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“Sometimes you need a little crisis to get your adrenaline flowing and help you realize your potential.” — Jeanette Walls
This a true story however all names have been changed to protect the identities.
The year was 1970.
Almost fifty years ago on October 10, 1970, we were all kids and attending college in Minneapolis, Minnesota.
It was a Saturday afternoon, the sun was shining, and the five of us were gallivanting around the city.
We just completed our mid-term exams and were ready for some fun.
As we were cruising around the city, we noticed that a police cruiser was following us from a slight distance.
Immediately, Cam the driver of the car blurted, “You guys better not have any beer or booze under the seat, or we’re all dead.”
“Stop sweating it,” retorted Jeff.
Alex was in the back seat of the car and said, ”They’re just cruising like us.”
This went on for some time, as we were all laughing and joking while the police continued to follow.
We went from one fast food outlet to another along the strip as if we were playing some kind of cat and mouse game with the police.
Then all hell broke loose.
As our car approached the next fast food parking lot, five police squad cars and a swat team in full gear ready to engage immediately surrounded us.
We were scared to death and unbeknownst to us, an APB was issued for the exact car, make, color, and model that we were driving that day.
On October 10, 1970, known as the October crisis in Canada, Pierre Laporte provincial deputy premier was kidnapped from his home while playing in the front yard with his nephew. Seven days later he died at the hands of the kidnappers who were members of the Front de libération du Québec (FLQ)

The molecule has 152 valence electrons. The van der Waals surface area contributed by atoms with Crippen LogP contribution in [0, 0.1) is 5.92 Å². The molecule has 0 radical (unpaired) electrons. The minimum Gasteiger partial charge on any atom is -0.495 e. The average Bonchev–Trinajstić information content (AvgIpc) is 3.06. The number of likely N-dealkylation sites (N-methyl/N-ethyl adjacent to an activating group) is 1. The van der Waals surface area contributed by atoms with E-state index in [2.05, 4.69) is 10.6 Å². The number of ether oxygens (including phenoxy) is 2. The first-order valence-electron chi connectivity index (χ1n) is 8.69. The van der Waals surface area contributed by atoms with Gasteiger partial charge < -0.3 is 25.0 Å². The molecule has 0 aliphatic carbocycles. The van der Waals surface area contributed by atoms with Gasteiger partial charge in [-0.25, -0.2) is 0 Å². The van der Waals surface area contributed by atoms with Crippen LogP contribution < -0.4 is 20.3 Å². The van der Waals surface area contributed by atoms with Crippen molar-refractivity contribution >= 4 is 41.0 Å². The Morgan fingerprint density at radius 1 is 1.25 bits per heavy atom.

We did not know this at the time but we all were definitely in the wrong place at the wrong time.
The swat team took over and told us to lay on the concrete with arms and legs outstretched.
They searched everyone for their identification and then realized that we were not the criminals that they were seeking.
We were young, naïve and sported long hair and beards that resembled the image of the criminals that was posted on the APB.
They asked us to face the wall of the fast food outlet and later we turned around facing the police and the swat team.
The swat team’s commander said this before we were released.
“One wrong move and you would have all been dead.”
Why this story?
This experience taught us to embrace awareness more than ever.
When you are aware, you no longer just count on your sensory factors.
You develop your sixth sense that is awareness.
Let me explain.
Nelson Mandela’s sixth sense allowed him to stay in faith and crush any possibility of his own X factor from influencing his present circumstances.
Your X factor is that controlling, dictatorial, manipulative and scheming psychological mechanism in everyone’s personality that prevents you from nurturing what you really need to do in times of crisis.
You need to nurture this seed, as awareness is your only defense.
Awareness provides you with that sixth sense that leads and guides you towards intelligent and proactive decisions when you need them most.
Coach Franco Cianflone
1 ON 1 COACHING
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